To understand this claim, it is important to understand the discussion to this point, which has centered on the question: who is correct. It is important to remember that 1 John was written to a church that had undergone a church split where a heretical faction has broken away. Both sides claim to have the truth, and to know God. Individual members probably had friends in both camps, so how could they tell which side was correct?
2:3 — This is how we can be sure that we have come to know him: if we continually keep his commandments.
- John answers the implied question of which side is correct. Again, a key claim of the opponents was to know God (see the next verse) and this was a key claim of Gnosticism. Yet for John this is not just intellectual knowledge about God. To know God is to be in a relationship with Him.
if we continually keep his commandments.
- This is a common theme for John. In John 14:21-24 the theme is to love God is to obey him. We cannot be said to be in a relationship with God, if we do not obey him.
2:4 – The person who says, “I have come to know him,” but does not continually keep his commandments is a liar, and the truth has no place in that person.
- John now returns to the specific claims of his opponents, in this case the claim that they know him. At the core of agnosticism was the claim to have a secret knowledge of God.
but does not continually keep his commandments is a liar
- How can we claim to know Jesus if we do not follow him. This is a much more powerful argument than it may at first seem. How can we really truly believe that Jesus is God incarnate; that he died for our sins; that we are in a relationship with him, and yet then ignore what he says? Every time we sin, we in effect deny that we know Jesus.
and the truth has no place in that person.
- This is an emphasis of the previous point, but it is more than just an emphasis. In John 14:6 Jesus says “I am the way, the truth and the life.” Jesus is the truth, and to have truth, secret truth, was a key claim of proto-Gnostics. So this is more than just a mere emphasis of the point. They have neither the truth nor Jesus.
2:5 – But whoever continually keeps his commandments is the kind of person in whom God’s love has truly been perfected. This is how we can be sure that we are in union with God:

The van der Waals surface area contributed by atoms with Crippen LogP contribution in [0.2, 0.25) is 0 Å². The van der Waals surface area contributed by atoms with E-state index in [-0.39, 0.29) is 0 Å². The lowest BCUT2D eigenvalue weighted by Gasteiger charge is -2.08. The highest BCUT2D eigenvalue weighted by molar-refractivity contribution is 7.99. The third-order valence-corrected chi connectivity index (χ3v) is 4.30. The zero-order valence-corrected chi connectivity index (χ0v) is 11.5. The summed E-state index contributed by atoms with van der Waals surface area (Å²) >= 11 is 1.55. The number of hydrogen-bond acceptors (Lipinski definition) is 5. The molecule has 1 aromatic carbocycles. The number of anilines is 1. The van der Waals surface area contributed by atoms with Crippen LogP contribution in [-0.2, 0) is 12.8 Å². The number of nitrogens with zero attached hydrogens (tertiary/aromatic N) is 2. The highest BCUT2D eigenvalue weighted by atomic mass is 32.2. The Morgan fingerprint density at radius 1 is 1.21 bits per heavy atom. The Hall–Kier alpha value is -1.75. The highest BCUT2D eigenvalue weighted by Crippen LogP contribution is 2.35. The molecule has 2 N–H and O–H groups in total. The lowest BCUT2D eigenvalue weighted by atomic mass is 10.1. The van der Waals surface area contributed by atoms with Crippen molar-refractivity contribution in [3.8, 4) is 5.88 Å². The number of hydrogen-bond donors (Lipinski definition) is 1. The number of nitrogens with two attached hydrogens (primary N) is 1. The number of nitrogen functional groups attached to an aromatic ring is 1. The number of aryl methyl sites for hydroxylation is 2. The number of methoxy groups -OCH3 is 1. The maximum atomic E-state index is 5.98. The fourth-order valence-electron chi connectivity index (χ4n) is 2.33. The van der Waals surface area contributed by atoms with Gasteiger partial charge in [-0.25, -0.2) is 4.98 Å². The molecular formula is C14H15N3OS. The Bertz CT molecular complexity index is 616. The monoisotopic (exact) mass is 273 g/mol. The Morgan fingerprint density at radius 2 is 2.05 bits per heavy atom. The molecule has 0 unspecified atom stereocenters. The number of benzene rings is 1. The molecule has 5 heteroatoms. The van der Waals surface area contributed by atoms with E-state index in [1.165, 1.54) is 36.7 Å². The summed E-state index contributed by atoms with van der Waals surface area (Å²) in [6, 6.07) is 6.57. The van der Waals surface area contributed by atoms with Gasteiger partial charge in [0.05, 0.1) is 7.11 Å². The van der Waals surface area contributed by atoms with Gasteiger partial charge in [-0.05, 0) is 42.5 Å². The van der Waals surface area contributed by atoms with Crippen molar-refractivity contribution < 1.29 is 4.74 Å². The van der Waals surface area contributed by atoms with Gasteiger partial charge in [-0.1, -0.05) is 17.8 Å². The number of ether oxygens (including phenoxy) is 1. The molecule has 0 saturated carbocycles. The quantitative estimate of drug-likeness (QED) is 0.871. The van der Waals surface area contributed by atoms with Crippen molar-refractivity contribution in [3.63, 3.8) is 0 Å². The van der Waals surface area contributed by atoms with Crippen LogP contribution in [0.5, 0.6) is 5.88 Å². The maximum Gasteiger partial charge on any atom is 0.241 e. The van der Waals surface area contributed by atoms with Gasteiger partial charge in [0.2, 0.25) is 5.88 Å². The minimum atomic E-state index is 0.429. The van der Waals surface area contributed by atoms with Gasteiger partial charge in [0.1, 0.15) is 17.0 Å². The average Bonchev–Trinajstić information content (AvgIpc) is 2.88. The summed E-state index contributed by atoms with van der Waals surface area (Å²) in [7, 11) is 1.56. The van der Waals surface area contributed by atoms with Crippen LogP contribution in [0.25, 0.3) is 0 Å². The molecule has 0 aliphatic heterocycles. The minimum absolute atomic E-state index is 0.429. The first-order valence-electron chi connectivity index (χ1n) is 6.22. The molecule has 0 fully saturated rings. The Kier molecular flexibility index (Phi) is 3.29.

- Having dealt with the claim, John now turns to his counter claim. Note that John as changed from “If we” to “the kind of person” (ἐν τούτῳ) Lit: in this one. John is not talking about particular people but rather a goal that we should strive for. The person who is willing to be molded and shaped by the love of God; that person is the one who will follow his commandments.
has truly been perfected.
- The word for perfected (τετελείωται) means to finish, to reach a goal, to perfect. God’s work in us will be completed when we continually follow his commandment. John is not saying that we will reach this perfection. In fact John has already made it clear that we will not. Earlier in he wrote, “If we say that we do not have any sin, we are deceiving ourselves (1:7) But this is the goal we should strive for; the kind of person, we should strive to be.
This is how we can be sure that we are in union with God
- John is not saying that we must reach perfection, to be sure. Rather that God is working in us. That we are striving to follow his commandments.
2:6 – The one who says that he abides in him must live the same way he himself lived.
John now returns to a restatement of his starting principle stated in verse 3, though here it is a summary statement and serves as an emphasis of this point. This was also one of the key messages of the Gospel of John.
If you have question or comments about the class, feel free to send me an email at firstname.lastname@example.org and be sure to put “Epistles of John” in the header.
Scripture taken from the Holy Bible: International Standard Version®. Copyright © 1996-2008 by The ISV Foundation. ALL RIGHTS RESERVED INTERNATIONALLY. Used by permission. www.isv.org
Note: Some places I have modify the text from the ISV version. Passages that I have modified have been noted with and * by the verse number and the ISV text is included in a footnote.
2:5 Lit. him